Sunday, June 8, 2014

Lifelong Learning & Summer Break

I just finished a rambling dinner conversation with my wife on whether and how students (and adults) like to learn. Earlier today, I wrote an e-mail to the parents of a number of my students letting them know about an online course offered by Stanford this summer, "How to Learn Math". While I was drafting the e-mail I kept thinking: "Most high school student are not going to want to take a class involving math over the summer. Will any of them (students or parents) actually see this course through to completion?"

This thought took me down numerous meandering paths of thought:
  • Lifelong learning is meant to be interesting, fun and rewarding. Why do some students find high school the antithesis of this?
  • Why are students fixated on getting out of school and doing anything but lifelong learning in the summer?
  • What do I mean by lifelong learning? Does this learning necessarily occur in a physical building or during an online course? If not, when does it occur?
  • Do students really shutdown for the summer or do they eventually get the urge to start structured learning before school restarts in the fall? Are they ready for school in the fall - even if they may not say it to a friend or an adult out loud?
  • What would students do to learn if left to their own devices - without the formal structure that school provides? What would motivate them to push forward?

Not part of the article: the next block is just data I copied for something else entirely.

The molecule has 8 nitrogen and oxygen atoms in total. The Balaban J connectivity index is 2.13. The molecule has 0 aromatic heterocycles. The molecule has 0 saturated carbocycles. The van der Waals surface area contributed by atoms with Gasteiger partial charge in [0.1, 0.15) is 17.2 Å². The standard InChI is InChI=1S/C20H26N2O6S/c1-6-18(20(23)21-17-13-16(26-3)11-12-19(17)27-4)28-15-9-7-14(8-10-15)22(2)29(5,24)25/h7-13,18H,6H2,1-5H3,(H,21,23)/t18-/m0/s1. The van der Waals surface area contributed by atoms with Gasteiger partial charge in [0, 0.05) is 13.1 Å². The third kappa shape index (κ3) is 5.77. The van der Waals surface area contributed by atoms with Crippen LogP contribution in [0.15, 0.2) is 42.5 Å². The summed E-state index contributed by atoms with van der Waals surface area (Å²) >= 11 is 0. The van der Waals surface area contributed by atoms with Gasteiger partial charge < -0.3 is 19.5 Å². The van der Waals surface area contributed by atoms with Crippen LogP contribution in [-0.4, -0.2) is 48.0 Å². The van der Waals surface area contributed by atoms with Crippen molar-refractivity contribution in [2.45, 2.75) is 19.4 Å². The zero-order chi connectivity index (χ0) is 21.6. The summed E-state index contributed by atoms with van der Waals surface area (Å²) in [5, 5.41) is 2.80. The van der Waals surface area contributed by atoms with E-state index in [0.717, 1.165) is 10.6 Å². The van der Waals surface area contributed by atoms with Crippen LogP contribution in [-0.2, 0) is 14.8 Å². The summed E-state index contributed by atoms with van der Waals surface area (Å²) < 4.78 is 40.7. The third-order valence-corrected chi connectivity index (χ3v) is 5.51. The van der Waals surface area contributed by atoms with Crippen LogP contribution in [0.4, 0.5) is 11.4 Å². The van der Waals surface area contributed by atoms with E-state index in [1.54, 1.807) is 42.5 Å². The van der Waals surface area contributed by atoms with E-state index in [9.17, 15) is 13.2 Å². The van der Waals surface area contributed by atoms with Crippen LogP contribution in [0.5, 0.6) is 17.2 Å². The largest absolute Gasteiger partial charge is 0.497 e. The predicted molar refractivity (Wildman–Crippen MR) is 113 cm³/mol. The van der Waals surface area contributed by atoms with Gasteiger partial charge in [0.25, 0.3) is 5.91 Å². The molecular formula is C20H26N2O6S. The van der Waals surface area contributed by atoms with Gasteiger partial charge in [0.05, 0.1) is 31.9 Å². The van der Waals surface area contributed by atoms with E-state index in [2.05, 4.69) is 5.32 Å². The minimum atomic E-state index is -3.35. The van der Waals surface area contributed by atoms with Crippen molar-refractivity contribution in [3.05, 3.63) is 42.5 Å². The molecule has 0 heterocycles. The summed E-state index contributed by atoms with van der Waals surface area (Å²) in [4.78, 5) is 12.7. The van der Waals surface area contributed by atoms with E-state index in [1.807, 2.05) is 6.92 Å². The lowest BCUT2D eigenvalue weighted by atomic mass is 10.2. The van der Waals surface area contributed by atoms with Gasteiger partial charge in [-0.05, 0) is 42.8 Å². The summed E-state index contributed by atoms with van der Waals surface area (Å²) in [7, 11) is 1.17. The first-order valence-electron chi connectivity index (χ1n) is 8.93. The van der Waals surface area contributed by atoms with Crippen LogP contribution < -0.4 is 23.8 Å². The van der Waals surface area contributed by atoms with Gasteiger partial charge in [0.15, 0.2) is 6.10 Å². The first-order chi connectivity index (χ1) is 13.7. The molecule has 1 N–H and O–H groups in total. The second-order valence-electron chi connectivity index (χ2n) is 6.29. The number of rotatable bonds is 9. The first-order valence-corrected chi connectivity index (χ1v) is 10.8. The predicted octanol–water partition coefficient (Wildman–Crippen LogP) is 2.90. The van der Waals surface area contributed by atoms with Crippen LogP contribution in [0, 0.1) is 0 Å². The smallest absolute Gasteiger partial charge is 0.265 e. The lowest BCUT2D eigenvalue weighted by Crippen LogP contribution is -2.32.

• With the Internet, there are many educational options available. I have shared numerous, interesting (to me) online course options for the summer with students in my upper level classes. Will even one student actually be sufficiently motivated to invest the time to complete an online course? Pessimistically, I am guessing not.
  • What do students actually do with the 2+ months of "free" time during the summer? Is it all about sleeping and various forms of mental and physical stimulation?
  • Do students still read books over the summer months?
OK, I know, there are not many tangible action items here, but it does provide some food for thought. I am genuinely curious about this topic and would love to put some more structure around understanding the role of summer break (or lack thereof) and how it relates to lifelong learning.

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